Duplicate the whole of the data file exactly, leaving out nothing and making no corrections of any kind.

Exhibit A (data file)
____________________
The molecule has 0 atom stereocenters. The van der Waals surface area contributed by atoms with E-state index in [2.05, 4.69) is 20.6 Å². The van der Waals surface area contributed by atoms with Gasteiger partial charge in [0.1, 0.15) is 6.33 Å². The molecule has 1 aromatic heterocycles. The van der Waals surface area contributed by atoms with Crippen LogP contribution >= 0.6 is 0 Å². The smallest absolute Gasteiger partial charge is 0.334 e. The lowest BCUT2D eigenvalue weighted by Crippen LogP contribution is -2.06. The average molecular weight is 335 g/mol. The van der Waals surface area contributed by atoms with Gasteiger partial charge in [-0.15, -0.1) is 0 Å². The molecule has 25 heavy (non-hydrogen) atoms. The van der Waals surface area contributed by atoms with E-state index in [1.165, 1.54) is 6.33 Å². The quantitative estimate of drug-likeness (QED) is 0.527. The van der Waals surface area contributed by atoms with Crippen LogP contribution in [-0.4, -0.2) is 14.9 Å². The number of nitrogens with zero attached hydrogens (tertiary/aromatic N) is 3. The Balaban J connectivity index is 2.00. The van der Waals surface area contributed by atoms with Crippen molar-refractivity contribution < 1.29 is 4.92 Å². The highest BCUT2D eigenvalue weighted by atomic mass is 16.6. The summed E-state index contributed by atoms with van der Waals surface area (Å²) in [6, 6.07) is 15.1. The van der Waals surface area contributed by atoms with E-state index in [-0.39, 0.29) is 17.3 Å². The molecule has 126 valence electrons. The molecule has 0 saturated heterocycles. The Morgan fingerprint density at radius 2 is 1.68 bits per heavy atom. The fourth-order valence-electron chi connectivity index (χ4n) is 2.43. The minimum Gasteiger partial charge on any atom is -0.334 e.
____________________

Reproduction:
The molecule has 0 atom stereocenters. The van der Waals surface area contributed by atoms with E-state index in [2.05, 4.69) is 20.6 Å². The van der Waals surface area contributed by atoms with Gasteiger partial charge in [0.1, 0.15) is 6.33 Å². The molecule has 1 aromatic heterocycles. The van der Waals surface area contributed by atoms with Crippen LogP contribution >= 0.6 is 0 Å². The smallest absolute Gasteiger partial charge is 0.334 e. The lowest BCUT2D eigenvalue weighted by Crippen LogP contribution is -2.06. The average molecular weight is 335 g/mol. The van der Waals surface area contributed by atoms with Gasteiger partial charge in [-0.15, -0.1) is 0 Å². The molecule has 25 heavy (non-hydrogen) atoms. The van der Waals surface area contributed by atoms with E-state index in [1.165, 1.54) is 6.33 Å². The quantitative estimate of drug-likeness (QED) is 0.527. The van der Waals surface area contributed by atoms with Crippen LogP contribution in [-0.4, -0.2) is 14.9 Å². The number of nitrogens with zero attached hydrogens (tertiary/aromatic N) is 3. The Balaban J connectivity index is 2.00. The van der Waals surface area contributed by atoms with Crippen molar-refractivity contribution < 1.29 is 4.92 Å². The highest BCUT2D eigenvalue weighted by atomic mass is 16.6. The summed E-state index contributed by atoms with van der Waals surface area (Å²) in [6, 6.07) is 15.1. The van der Waals surface area contributed by atoms with E-state index in [-0.39, 0.29) is 17.3 Å². The molecule has 126 valence electrons. The molecule has 0 saturated heterocycles. The Morgan fingerprint density at radius 2 is 1.68 bits per heavy atom. The fourth-order valence-electron chi connectivity index (χ4n) is 2.43. The minimum Gasteiger partial charge on any atom is -0.334 e.